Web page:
In science, cognition is a group of mental processes that includes attention, memory, producing and understanding language, learning, reasoning, problem solving, and decision making. Various disciplines, such as psychology, philosophy, linguistics, and computer science all study cognition. However, the term's usage varies across disciplines; for example, in psychology and cognitive science, "cognition" usually refers to an information processing view of an individual's psychological functions. It is also used in a branch of social psychology called social cognition to explain attitudes, attribution, and groups dynamics. In cognitive psychology and cognitive engineering, cognition is typically assumed to be information processing in a participant’s or operator’s mind or brain.
Cognition is a faculty for the processing of information, applying knowledge, and changing preferences. Cognition, or cognitive processes, can be natural or artificial, conscious or unconscious. These processes are analyzed from different perspectives within different contexts, notably in the fields of linguistics, anesthesia, neurology and psychiatry, psychology, philosophy, anthropology, systemics, and computer science. Within psychology or philosophy, the concept of cognition is closely related to abstract concepts such as mind, intelligence. It encompasses the mental functions, mental processes (thoughts), and states of intelligent entities (humans, collaborative groups, human organizations, highly autonomous machines, and artificial intelligences).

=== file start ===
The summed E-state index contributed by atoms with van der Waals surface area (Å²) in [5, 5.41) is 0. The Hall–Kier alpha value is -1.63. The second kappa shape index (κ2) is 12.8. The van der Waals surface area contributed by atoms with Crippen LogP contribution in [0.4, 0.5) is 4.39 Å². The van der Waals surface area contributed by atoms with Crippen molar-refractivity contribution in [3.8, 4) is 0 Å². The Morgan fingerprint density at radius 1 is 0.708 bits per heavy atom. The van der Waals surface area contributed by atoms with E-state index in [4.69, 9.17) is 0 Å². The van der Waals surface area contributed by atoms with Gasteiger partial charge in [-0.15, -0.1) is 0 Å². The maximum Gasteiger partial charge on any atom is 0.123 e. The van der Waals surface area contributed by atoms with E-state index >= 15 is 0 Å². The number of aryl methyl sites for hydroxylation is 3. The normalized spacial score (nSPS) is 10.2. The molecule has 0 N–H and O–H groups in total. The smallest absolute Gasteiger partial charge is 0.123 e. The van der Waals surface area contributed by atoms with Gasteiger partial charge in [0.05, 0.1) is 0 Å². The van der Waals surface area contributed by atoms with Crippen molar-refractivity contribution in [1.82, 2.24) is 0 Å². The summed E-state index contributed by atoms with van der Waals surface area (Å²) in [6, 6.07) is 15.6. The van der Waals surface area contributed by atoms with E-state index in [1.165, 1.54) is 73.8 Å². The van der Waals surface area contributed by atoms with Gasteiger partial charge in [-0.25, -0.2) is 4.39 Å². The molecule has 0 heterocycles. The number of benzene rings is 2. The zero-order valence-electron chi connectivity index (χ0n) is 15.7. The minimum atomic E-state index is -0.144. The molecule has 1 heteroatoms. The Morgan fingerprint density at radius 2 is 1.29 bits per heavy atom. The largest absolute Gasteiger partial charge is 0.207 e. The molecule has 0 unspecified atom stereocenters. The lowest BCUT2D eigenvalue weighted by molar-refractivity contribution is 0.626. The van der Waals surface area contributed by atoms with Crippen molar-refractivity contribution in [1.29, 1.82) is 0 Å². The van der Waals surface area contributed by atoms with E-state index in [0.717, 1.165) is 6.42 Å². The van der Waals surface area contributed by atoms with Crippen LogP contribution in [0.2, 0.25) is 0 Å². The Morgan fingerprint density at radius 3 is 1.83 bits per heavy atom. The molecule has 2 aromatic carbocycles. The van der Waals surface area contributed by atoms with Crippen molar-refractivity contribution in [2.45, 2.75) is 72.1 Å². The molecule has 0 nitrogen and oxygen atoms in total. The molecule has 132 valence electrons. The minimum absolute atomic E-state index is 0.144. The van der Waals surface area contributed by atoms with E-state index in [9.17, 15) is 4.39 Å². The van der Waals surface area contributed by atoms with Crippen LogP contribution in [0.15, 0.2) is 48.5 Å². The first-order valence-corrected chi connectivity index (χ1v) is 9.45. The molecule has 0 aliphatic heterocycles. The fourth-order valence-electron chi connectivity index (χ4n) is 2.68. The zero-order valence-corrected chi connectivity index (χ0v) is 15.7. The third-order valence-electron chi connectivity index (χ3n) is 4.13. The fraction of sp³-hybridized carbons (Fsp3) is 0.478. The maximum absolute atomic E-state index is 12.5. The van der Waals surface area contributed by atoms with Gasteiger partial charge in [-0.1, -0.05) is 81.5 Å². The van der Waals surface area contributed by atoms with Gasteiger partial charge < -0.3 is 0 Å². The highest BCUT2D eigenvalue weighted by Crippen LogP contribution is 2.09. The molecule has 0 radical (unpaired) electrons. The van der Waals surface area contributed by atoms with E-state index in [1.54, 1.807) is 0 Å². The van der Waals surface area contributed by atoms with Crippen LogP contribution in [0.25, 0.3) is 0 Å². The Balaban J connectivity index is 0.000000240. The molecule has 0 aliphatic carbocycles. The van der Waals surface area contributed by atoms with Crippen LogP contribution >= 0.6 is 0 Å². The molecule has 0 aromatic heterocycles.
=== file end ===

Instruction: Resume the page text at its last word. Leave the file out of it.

The word cognition comes from the Latin verb cognosco (con 'with' + gnōscō 'know'), itself a cognate of the Ancient Greek verb gnόsko "γνώσκω" meaning 'I know' (noun: gnόsis "γνώσις" = knowledge), so broadly, 'to conceptualize' or 'to recognize'.
Attention to the cognitive process came about more than twenty-three centuries ago, beginning with Aristotle and his interest in the inner-workings of the mind and how they affect the human experience. Aristotle focused on cognitive areas pertaining to memory, perception, and mental imagery. The Greek philosopher found great importance in ensuring that his studies were based on empirical evidence; scientific information that is gathered through thorough observation and conscientious experimentation. Centuries later, as psychology became a blooming study in Europe and then gaining a following in America, other scientists like Wilhelm Wundt, Herman Ebbinghaus, Mary Whiton Calkins, and William James, to name a few, would offer their contributions to the study of cognition.
Wilhelm Wundt (1832-1920) heavily emphasized the notion of what he called introspection; examining the inner feelings of an individual. With introspection, the subject had to be careful to describe their feelings in the most objective manner possible in order for Wundt to find the information scientific. Though Wundt's contributions are by no means minimal, modern psychologists find his methods to be quite subjective, and choose to rely on more objective procedures of experimentations to make conclusions about the human cognitive process.